Education is a key factor in determining the risk, and with schools mostly still shut due to the coronavirus pandemic, campaigners are warning there could be an increase in the practice.
Around the world, an estimated 500,000 more girls are at risk of being forced into child marriage in 2020 as a result of the economic impact of COVID-19, a report by Save the Children showed on Thursday.
That would mark a 4% year-on-year increase, reversing progress to reduce early marriage over the last 25 years, the charity said.
James Maiden, a chief of communication at the U.N. Children’s Fund (UNICEF), said low levels of education and socio-economic status raised the risk of being married off early in Zimbabwe.
Girls from poor households were nearly four times more likely to be married compared before the legal marriage age than those from wealthy households, he added.
‘TOO LATE FOR MARRIAGE’
Muranganwa’s father, who was a polygamist with four wives, died when she was 12 and life has not been easy for her mother, a peasant farmer, and the rest of her family.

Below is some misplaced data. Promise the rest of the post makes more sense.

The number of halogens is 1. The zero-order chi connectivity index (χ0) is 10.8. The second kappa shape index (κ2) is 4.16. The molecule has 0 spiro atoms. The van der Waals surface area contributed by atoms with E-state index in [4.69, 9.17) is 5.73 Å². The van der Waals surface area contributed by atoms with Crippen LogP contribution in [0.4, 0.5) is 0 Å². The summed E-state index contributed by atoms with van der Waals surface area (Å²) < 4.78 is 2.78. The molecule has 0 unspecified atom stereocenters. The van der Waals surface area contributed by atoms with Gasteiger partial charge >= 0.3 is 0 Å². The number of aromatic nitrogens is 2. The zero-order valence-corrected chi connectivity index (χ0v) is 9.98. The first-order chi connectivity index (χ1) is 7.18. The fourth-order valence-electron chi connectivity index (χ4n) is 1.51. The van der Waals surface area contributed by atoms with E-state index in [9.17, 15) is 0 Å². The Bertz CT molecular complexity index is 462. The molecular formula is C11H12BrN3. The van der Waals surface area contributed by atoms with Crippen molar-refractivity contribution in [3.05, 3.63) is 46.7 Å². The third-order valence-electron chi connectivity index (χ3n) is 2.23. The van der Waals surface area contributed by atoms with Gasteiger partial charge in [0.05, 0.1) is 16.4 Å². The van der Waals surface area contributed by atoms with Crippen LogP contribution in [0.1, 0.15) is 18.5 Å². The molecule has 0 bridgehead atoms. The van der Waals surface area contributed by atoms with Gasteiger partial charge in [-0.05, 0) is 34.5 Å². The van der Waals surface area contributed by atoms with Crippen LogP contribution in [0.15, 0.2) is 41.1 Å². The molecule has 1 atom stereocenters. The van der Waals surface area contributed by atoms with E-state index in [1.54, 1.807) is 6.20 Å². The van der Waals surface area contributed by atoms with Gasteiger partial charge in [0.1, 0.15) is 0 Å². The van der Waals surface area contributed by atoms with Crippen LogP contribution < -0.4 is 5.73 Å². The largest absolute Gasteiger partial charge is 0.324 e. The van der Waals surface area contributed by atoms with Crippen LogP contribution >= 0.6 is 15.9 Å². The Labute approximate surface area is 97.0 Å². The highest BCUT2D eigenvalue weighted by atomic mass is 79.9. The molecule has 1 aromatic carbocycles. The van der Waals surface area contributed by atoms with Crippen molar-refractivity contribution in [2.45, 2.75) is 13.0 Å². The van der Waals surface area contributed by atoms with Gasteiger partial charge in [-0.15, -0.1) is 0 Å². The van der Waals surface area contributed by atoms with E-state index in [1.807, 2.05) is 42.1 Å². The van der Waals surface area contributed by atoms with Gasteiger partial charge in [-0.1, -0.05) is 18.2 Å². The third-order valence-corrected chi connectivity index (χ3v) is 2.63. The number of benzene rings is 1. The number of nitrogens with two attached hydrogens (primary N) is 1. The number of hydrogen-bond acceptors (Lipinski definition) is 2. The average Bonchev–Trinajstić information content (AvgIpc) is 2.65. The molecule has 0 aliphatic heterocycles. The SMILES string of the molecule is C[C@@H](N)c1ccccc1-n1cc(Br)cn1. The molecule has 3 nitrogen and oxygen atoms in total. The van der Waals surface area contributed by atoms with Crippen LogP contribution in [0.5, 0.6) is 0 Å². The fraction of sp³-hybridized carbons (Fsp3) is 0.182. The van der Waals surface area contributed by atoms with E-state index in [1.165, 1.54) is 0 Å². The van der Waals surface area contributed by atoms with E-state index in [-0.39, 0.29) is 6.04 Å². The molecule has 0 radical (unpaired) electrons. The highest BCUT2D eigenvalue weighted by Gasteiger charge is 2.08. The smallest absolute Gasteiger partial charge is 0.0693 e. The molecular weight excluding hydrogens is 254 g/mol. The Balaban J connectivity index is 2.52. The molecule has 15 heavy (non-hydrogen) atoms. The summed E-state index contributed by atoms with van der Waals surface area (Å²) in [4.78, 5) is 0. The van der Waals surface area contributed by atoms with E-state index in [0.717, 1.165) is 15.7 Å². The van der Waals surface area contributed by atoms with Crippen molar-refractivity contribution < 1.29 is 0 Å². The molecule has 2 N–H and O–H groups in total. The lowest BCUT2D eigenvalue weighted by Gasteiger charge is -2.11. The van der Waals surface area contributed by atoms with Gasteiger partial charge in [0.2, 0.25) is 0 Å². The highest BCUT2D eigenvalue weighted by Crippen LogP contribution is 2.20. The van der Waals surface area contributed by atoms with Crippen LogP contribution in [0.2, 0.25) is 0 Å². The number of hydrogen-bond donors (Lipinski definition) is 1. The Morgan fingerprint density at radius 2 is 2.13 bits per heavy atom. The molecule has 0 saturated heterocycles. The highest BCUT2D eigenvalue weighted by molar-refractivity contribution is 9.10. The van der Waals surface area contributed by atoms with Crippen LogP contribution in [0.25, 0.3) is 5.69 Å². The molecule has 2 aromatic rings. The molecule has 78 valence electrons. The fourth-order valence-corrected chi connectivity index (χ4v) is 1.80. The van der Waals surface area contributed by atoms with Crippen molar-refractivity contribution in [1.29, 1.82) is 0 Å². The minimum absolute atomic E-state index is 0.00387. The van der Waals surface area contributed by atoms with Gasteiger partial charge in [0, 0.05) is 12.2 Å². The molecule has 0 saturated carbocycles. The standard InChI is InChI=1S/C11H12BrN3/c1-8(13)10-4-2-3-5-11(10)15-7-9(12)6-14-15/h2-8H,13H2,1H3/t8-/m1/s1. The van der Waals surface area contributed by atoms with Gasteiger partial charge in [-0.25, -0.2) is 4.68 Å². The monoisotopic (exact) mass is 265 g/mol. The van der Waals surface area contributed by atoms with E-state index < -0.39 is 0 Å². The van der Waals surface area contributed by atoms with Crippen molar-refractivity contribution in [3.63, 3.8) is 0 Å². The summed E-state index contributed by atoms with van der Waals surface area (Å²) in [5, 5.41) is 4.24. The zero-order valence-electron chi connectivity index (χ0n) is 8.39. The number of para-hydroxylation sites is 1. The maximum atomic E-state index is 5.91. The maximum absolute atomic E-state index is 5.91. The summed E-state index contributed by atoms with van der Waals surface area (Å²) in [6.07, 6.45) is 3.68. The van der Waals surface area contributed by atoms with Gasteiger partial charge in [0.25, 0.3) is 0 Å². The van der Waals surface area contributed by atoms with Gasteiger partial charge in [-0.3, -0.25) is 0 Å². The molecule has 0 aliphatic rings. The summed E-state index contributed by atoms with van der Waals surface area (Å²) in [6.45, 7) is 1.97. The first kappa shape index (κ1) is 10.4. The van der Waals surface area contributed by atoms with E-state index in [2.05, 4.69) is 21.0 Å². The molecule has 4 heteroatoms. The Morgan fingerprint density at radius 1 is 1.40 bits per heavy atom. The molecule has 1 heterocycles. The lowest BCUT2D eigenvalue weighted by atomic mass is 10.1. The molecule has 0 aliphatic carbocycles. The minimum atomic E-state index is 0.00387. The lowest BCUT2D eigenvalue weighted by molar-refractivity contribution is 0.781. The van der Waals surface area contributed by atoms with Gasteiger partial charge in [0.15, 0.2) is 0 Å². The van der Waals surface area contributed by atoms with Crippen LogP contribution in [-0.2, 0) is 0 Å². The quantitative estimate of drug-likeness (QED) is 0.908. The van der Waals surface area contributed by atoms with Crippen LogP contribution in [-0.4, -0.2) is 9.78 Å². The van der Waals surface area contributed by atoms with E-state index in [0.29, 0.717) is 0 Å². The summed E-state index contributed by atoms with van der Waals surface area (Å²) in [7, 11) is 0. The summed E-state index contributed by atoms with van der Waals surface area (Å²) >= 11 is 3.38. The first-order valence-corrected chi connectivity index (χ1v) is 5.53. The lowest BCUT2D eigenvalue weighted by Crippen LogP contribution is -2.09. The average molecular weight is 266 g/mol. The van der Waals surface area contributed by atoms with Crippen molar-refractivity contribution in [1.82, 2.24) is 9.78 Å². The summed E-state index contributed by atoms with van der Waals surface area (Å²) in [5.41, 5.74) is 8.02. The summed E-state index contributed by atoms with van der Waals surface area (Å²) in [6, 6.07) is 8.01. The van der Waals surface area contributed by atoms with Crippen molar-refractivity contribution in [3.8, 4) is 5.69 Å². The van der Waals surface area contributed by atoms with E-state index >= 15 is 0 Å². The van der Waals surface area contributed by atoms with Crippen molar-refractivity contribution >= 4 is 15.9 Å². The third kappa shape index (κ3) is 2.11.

He was a member of a church known for polygamy and marrying off girls before they reach the legal age of marriage.
Muranganwa, who walks 10 km (six miles) to get to Sahumani Secondary School each day, said most girls who attend her church are married before they finish their primary education.
“Young girls are usually married off to older polygamous men at an annual church gathering,” she said, adding that her mother has supported her in rejecting a string of marriage proposals despite pressure from other relatives.